We all know the feeling. The one when you tediously update your resume to ensure the recruiter knows that you (and only you!) are the perfect fit. But then you never hear anything. Not even crickets.
When your resume is the first thing the hiring manager sees, and she’s only looking at it for a few seconds, how do you make sure she picks yours out of the pile? Especially when some of those piles could have hundreds of applicants.
Well, today is your lucky day because I have a few simple changes you can make to give your resume a better chance to stand out.
1. Add Some Color
A little bit of color will jump out from stacks of black and white pages. It’s not only appealing to the eye (because, hey, it’s different), but it can also help highlight certain sections and make your resume easier to navigate.
And, it doesn’t need to be fancy. Stay away from making every other line a different hue and splashing the page with neon. That’ll just send the reader to the eye doctor. My go-to is to simply add some color to the background of the header and each section. You can get creative with it, just make sure you’re not distracting from the content.
2. Avoid Overused Fonts
Somehow, Times New Roman became the professional font to use. And sure, it looks nice and it’s easy to read, but it’s also a great way to blend in. Plus, it’s a little boring.
In fact, one creative director even said that using Times New Roman is like wearing sweatpants to a job interview (Hint: You shouldn’t do that).
But, I’ve got good news. Janie Kliever, owner of Design Artistree Creative Studio, put together the best and worst fonts for a resume. A few that topped the list? Garamond, Helvetica, and Georgia. Unsurprisingly, Comic Sans didn't make the cut.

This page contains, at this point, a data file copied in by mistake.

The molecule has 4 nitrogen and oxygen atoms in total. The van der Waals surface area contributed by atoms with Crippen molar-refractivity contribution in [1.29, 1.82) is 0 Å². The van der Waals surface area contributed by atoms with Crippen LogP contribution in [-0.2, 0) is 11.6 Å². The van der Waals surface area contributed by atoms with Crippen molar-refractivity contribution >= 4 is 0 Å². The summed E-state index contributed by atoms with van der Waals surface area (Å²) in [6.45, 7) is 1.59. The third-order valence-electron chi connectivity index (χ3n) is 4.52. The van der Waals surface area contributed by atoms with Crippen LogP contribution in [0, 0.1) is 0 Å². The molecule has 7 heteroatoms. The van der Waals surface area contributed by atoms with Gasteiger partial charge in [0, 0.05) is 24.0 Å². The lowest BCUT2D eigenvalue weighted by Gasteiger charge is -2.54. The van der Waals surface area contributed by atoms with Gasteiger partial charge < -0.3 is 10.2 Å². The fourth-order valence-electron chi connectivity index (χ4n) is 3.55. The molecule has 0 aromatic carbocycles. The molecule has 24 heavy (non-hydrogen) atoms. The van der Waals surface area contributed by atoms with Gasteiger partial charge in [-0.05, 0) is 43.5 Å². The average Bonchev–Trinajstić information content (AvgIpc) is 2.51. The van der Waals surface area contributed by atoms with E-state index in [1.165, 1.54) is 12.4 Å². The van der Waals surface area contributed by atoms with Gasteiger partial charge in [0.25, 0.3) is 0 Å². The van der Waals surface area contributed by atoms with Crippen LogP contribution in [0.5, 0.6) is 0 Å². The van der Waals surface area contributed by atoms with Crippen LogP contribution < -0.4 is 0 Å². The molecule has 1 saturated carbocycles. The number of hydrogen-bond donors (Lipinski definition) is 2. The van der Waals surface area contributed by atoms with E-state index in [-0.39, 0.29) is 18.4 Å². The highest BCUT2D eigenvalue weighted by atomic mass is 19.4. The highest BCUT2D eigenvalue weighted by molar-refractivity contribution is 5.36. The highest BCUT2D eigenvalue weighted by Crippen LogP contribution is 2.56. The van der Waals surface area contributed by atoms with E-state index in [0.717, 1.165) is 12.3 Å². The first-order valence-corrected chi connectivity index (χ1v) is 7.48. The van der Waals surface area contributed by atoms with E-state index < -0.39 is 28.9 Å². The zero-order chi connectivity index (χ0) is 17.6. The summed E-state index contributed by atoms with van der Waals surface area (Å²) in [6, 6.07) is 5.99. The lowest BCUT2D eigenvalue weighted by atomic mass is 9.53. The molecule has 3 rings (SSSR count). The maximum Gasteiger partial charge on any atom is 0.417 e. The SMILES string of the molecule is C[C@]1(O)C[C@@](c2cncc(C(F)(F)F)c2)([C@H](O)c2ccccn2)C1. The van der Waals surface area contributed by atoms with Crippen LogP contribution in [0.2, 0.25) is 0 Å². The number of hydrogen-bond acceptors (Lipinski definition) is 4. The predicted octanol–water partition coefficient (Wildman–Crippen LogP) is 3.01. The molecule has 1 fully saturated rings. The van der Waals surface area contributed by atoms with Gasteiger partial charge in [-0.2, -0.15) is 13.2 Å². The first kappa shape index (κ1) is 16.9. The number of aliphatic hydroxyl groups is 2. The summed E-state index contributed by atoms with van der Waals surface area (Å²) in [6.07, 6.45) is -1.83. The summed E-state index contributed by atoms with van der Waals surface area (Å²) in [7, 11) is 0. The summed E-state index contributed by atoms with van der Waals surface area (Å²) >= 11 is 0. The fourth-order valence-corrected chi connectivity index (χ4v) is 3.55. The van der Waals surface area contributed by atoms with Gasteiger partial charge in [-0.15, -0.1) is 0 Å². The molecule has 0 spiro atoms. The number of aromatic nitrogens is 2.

3. Get Rid of Clutter
Remember: Hiring managers don’t have a lot of time, and they don’t want to squint when they read your resume (so don’t use size 8 font to fit everything on one page). You need to make it as digestible as possible, which means you’ll probably have to cut a lot out.
Saumya Verma, communications analyst at Deloitte, says that employers “want to get down to the core of your qualifications so they can determine whether or not they should call you.”
Don’t ruin your chances by being too wordy. Try to take an objective view of your resume. With each detail, ask yourself, “Is this really necessary?” If the answer is no or you aren’t sure, remove it.
4. Use Active Words
Which hypothetical bullet point sounds better? “Responsible for putting together annual reports” or “Evaluated and analyzed performance data and compiled reports?” (Hint: The answer is number two.)
The words you choose are important. But hold on—put that dictionary away. Because here’s a secret: Some of the words you should use are right in front of your face, right there in the job description.
Does the company want someone who can design and implement new programs? Use those words (unless, of course, you haven’t done those things). In addition, use language that emphasizes what you accomplished, not what your responsibilities were. These 185 action verbs can help.
5. Arrange Your Experience Differently
Experience. Education. Skills. Other. That’s the typical format hiring managers see. And that’s fine. But, that’s not the only way to do things. You can also set it up so that, instead of telling a chronological story, you tell the story of your skills. I’m talking about a skills-based resume, where you still list your employment, but it isn’t always front and center.
“By eliminating the focus on your previous positions and titles,” explains Jennifer Little-Fleck, Muse author and creator of Smart Bold Job Search, “you’re able to highlight experiences and skills from all facets of your life and provide a more comprehensive view of your abilities."
Not sure how to make one? This article can help.
And, while not every one of these tips is going to work in every single situation, it’s a great place to begin revamping that old resume. Start with one—the one that intimidates you the least—and go from there. Good luck!
Photo of person on computer courtesy of mapodile/Getty Images.
Abby is a writer, career coach, and health educator living in Portland, Maine. When she’s not trying to make the world a happier and healthier place, you can find her cuddling with her cats, hunting down the city's best coffee and grilled cheese, or dipping her toes in the Atlantic. Say hi on Twitter .More from this Author
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